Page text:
The pros and cons of cash-back credit cards

Feb 21, 2022

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Award travel strategies are ever-changing, as what worked in 2019 may not necessarily work for you now.

In fact, more people have put their travel credit cards to rest in their sock drawers — or perhaps have canceled them altogether — and are shopping around for a simple cash-back card instead.

Let’s go over the pros and cons of cash-back credit cards and consider the best options available for applicants.

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In This Post

Pros of cash-back cards

First, let’s go through the advantages a cash-back card may have over travel credit cards.

Cash-back card options have improved

Over the years, issuers have upped the ante in this segment by raising the value of cash-back cards. There are more options available to consumers than ever before. Plus, issuers have released increased sign-up bonuses and generous benefits on cash-back cards that may even start to compete with that travel credit card in your wallet.

In September 2020, Chase added new bonus categories to the ever-popular Chase Freedom Unlimited, historically known for earning a solid 1.5% rate on all purchases, no matter the category. Now, the Freedom Unlimited earns 5% back on Lyft purchases (through March) and travel booked through Ultimate Rewards, and 3% back on dining and drugstores — all while continuing that great 1.5% non-bonus category rate.

(Photo by John Gribben for The Points Guy)

Coupled with that announcement, Chase unveiled the Chase Freedom Flex, a cash-back card with rotating quarterly bonus categories. You’ll earn 5% back on the first $1,500 spent each quarter on those purchases (activation required) — and this quarter’s categories are particularly lucrative: grocery stores (excluding Walmart and Target) and eBay purchases.

Not only that, you’ll get 5% back on Lyft purchases (through March) and travel booked through Ultimate Rewards, 3% back on dining and drugstores, and 1% on all other purchases.

Both cards also offer temporary partner benefits, such as three free months of DoorDash DashPass, getting you free delivery on orders over $12 and reduced service fees if you enroll by Dec. 31, 2024.

Another example to look at is the Citi Custom Cash℠ Card. This card, unveiled in 2021, offers bonus categories that adapt to your spending each month. Cardholders will automatically earn 5% back on the first $500 spent on their top eligible spending category from 10 different category options each billing cycle (then 1%), making this a truly customizable card that changes as you spend.

(Photo by John Gribben for The Points Guy)

Business cash-back card options can be just as prolific, too. The U.S. Bank Business Triple Cash Rewards World Elite Mastercard® is an underrated option that was just refreshed last year and serves as a terrific card for small-business owners who want to minimize their costs but maximize their cash-back earnings on business expenses. The card earns 5% cash back on prepaid hotels and car rentals booked directly in the Travel Rewards Center. There’s a 3% rewards rate on eligible purchases at gas stations, EV charging stations, office supply stores, cellphone service providers and restaurants, and 1% on all other eligible purchases. Plus, cardholders receive up to a $100 annual software credit.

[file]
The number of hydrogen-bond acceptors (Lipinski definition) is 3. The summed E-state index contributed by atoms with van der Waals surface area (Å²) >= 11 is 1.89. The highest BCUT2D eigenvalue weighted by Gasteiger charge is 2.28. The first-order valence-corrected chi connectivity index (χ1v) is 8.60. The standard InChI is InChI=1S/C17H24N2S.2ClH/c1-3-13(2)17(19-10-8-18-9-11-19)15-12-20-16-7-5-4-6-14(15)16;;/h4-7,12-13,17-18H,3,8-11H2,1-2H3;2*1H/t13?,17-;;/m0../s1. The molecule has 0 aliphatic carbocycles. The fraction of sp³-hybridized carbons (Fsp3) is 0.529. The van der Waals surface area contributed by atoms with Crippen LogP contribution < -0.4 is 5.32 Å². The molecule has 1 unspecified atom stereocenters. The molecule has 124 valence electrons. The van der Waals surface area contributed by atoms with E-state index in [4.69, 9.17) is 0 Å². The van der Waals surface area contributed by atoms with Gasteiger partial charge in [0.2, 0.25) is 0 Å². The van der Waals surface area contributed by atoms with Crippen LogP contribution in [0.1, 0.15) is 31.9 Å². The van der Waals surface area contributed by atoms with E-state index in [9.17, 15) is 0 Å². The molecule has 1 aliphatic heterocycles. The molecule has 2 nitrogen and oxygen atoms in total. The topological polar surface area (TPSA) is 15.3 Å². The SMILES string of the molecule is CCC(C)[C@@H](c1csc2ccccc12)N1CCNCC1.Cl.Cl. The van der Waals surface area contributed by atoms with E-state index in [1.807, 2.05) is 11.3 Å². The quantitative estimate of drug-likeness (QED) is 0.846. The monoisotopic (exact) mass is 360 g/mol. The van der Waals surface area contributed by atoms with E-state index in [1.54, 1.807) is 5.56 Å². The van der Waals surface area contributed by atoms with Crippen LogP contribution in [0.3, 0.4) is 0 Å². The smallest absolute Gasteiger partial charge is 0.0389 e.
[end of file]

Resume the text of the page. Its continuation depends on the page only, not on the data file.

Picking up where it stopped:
The card also offers a solid sign-up bonus of $500 cash back after spending $4,500 in the first 150 days of account opening. For a card with no annual fee, the U.S. Bank Business Triple Cash should be top of mind for new businesses or independent employees just starting.

You want no (or lower) annual fees

(Photo by Isabelle Raphael for The Points Guy)

Typically, annual fees only increase over time. Last year, Amex raised the annual fee of The Platinum Card® from American Express from $550 to $695 (see rates and fees).

If annual fees that cost hundreds of dollars no longer appeal to you, maybe it’s time to trim down those costs altogether.

While there are usually many statement credits and perks to help justify high annual fees, many consumers simply don’t have the time or energy to maximize each benefit.

On the other hand, many cash-back cards do not charge annual fees, and you’d be hard-pressed to find one with an annual fee over $100. That’s significantly more manageable for any budget, and you won’t ever have to worry about whether you’re maximizing the card to justify paying its annual fee.

As long as you pay your bills on time and in full, you’ll likely avoid any sort of fee altogether and be able to focus on earning more cash back for the purchases that matter to you.

(Just remember that many cash-back cards charge foreign transaction fees — so if you plan to use your card outside the U.S., look for one that waives those fees.)

Your spending has changed

(Photo by Maskot/Getty Images)

Travel credit cards tend to offer the highest earning rates on, well, you guessed it — travel.

If your travel budget has decreased significantly and you spend more money closer to home, you should get a card that rewards you accordingly. Perhaps you’ve switched your game plan altogether and have your sights set on other large purchases — such as a massive home improvement project or buying a new car — rather than significant travel.

Here are a few types of cash-back cards to choose from:

  • Flat-rate-earning card: These cards offer the same cash-back rate, no matter the purchase, offering the utmost simplicity. The Citi® Double Cash Card is a great example that offers up to 2% on all eligible purchases — you’ll earn 1% when you buy and 1% when you pay your bill.
  • Tiered-earning card: These cards tend to offer higher earning rates but only for certain bonus categories. The Capital One SavorOne Cash Rewards Credit Card offers 3% on dining, entertainment, popular streaming services and grocery stores (excluding superstores like Walmart and Target), and 1% on all other purchases.
  • Rotating-category card: These cards offer different bonus categories that rotate monthly or quarterly. As mentioned above, the Chase Freedom Flex provides 5% on rotating categories each quarter you activate, on the first $1,500 spent.

As you can see, these earning rates are all catered toward the everyday spender rather than the lavish traveler, so you may find these cards to be more lucrative in the long run.

Read more: Comparing flat-rate with bonus-category cash-back credit cards

You want to refinance your debt

Suppose you’ve been dabbling in credit card debt. In that case, many cash-back cards come with a 0% introductory annual percentage rate financing offer that could potentially help you reallocate your debt and reduce interest fees for the time being — all while earning additional cash-back rewards.